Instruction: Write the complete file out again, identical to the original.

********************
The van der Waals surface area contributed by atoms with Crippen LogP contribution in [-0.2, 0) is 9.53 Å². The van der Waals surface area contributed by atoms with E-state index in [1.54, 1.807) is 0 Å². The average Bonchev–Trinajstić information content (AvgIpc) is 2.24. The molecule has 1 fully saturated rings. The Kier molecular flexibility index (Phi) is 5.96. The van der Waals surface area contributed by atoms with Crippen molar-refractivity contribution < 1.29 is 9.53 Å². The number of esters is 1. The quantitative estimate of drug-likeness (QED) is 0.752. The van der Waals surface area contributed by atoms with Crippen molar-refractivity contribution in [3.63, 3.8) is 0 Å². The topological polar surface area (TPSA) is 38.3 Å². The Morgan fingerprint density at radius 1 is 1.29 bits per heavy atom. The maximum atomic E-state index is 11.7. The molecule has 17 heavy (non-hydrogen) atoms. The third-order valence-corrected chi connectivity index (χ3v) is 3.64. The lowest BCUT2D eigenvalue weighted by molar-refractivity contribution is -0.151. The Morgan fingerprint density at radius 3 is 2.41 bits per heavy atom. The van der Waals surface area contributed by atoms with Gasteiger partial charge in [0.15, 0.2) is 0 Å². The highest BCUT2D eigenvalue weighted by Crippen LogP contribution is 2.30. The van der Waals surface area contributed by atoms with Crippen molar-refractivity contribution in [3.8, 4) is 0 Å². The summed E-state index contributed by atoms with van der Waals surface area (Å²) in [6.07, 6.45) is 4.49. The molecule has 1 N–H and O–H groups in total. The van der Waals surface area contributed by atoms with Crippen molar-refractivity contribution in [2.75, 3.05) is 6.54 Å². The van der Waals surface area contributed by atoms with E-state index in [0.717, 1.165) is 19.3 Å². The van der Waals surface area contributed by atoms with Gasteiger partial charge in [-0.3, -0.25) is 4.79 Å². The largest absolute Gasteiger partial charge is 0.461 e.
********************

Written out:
The van der Waals surface area contributed by atoms with Crippen LogP contribution in [-0.2, 0) is 9.53 Å². The van der Waals surface area contributed by atoms with E-state index in [1.54, 1.807) is 0 Å². The average Bonchev–Trinajstić information content (AvgIpc) is 2.24. The molecule has 1 fully saturated rings. The Kier molecular flexibility index (Phi) is 5.96. The van der Waals surface area contributed by atoms with Crippen molar-refractivity contribution < 1.29 is 9.53 Å². The number of esters is 1. The quantitative estimate of drug-likeness (QED) is 0.752. The van der Waals surface area contributed by atoms with Crippen molar-refractivity contribution in [3.63, 3.8) is 0 Å². The topological polar surface area (TPSA) is 38.3 Å². The Morgan fingerprint density at radius 1 is 1.29 bits per heavy atom. The maximum atomic E-state index is 11.7. The molecule has 17 heavy (non-hydrogen) atoms. The third-order valence-corrected chi connectivity index (χ3v) is 3.64. The lowest BCUT2D eigenvalue weighted by molar-refractivity contribution is -0.151. The Morgan fingerprint density at radius 3 is 2.41 bits per heavy atom. The van der Waals surface area contributed by atoms with Gasteiger partial charge in [0.15, 0.2) is 0 Å². The highest BCUT2D eigenvalue weighted by Crippen LogP contribution is 2.30. The van der Waals surface area contributed by atoms with Crippen molar-refractivity contribution in [3.8, 4) is 0 Å². The summed E-state index contributed by atoms with van der Waals surface area (Å²) in [6.07, 6.45) is 4.49. The molecule has 1 N–H and O–H groups in total. The van der Waals surface area contributed by atoms with Crippen molar-refractivity contribution in [2.75, 3.05) is 6.54 Å². The van der Waals surface area contributed by atoms with E-state index in [0.717, 1.165) is 19.3 Å². The van der Waals surface area contributed by atoms with Gasteiger partial charge in [-0.3, -0.25) is 4.79 Å². The largest absolute Gasteiger partial charge is 0.461 e.